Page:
(1 minute read)
While leading people to achieve the most desirable outcomes, many leaders and managers are faced with a challenge of whether to focus more on the people they manage, or the tasks they need to achieve.
Research and experience have identified that the effective manager needs to demonstrate a concern and a balance between both the task and the person.
Based on these initial findings, Robert Blake and Jane Mouton, from the University of Texas, proposed a two-dimensional Managerial Grid based on a manager’s concern for production (task-oriented) and their concern for people (relationship-oriented).
Each axis on the grid consists of a nine-point scale with ‘1’ indicating a low concern and ‘9’ a high concern. Depending on how a leader/manger scores on each of the two axes, identifies the management style they may be demonstrating or preferring.
The Blake Mouton Managerial Grid
The 5 Management Styles
- Impoverished Management: (Low People/Low Production). These managers may appear indifferent and disorganised and unlikely to generate any collegiality or harmony.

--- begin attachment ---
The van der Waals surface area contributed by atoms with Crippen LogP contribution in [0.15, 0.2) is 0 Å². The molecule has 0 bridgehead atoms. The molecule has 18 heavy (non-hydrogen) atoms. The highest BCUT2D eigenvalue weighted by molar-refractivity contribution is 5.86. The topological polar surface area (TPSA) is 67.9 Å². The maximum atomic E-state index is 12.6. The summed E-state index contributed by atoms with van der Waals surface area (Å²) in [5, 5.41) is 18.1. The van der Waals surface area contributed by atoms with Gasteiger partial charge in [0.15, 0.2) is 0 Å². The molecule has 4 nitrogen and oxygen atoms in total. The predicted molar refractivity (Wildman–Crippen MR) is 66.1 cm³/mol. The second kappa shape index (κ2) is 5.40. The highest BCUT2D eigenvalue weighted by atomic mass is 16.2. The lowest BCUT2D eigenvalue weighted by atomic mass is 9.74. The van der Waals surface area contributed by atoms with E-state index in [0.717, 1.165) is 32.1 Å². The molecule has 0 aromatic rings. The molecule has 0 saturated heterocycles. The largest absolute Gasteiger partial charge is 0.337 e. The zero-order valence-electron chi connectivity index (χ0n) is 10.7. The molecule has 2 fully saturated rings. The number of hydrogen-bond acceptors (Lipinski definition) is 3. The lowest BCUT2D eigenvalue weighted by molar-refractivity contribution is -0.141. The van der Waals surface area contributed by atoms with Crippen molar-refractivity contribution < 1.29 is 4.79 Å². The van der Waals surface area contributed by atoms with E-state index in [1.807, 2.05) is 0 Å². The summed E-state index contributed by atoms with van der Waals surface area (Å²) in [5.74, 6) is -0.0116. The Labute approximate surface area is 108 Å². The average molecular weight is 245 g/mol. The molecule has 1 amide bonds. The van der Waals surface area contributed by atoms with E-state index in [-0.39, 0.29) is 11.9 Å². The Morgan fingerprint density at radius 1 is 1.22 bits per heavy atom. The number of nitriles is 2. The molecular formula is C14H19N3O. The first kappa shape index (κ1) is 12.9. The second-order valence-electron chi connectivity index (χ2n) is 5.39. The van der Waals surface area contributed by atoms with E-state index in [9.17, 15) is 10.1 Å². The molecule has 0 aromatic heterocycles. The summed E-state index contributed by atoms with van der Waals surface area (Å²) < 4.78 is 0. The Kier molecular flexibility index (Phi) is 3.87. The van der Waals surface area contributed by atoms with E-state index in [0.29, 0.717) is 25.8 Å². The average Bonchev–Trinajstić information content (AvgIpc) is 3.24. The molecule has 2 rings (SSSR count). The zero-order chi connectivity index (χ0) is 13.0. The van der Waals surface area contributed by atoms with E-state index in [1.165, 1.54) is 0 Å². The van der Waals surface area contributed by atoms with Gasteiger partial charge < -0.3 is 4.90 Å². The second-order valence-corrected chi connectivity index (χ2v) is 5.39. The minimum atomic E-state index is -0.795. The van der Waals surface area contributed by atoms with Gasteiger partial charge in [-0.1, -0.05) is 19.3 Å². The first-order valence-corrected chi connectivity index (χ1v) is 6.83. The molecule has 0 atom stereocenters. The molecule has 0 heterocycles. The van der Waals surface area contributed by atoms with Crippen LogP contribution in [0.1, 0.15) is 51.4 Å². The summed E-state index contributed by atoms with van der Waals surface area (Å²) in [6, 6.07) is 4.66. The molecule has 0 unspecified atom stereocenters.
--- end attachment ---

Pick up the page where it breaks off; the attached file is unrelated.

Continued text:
- Authority-Compliant Management: (Low People/High Production). Managers identified in this category often view their people as a means to achieve an objective. Motivated by achieving results, low retention of good people is a sad by-product.
- Middle of the Road Management: (Medium People/Medium Production). Often viewed as compromisers, they have difficulty inspiring people or achieving admirable results.
- Country Club Management: (High People/Low Results). Often viewed as ‘accommodating’, they rely on the premise that happy people will achieve great things.
- Team Management: (High People/High Production). These managers demonstrate a commitment to company’s goals and targets while motivating team members to stretch themselves to achieve a win-win outcome.
Consider your recent management or leadership decisions and how much focus you placed upon both people and production.
Where would you ‘plot’ your management style on the Blake Mouton Grid?
Given the situation, was it the ideal style?
What areas of your leadership or management style can you enhance to improve your competencies in the management of people?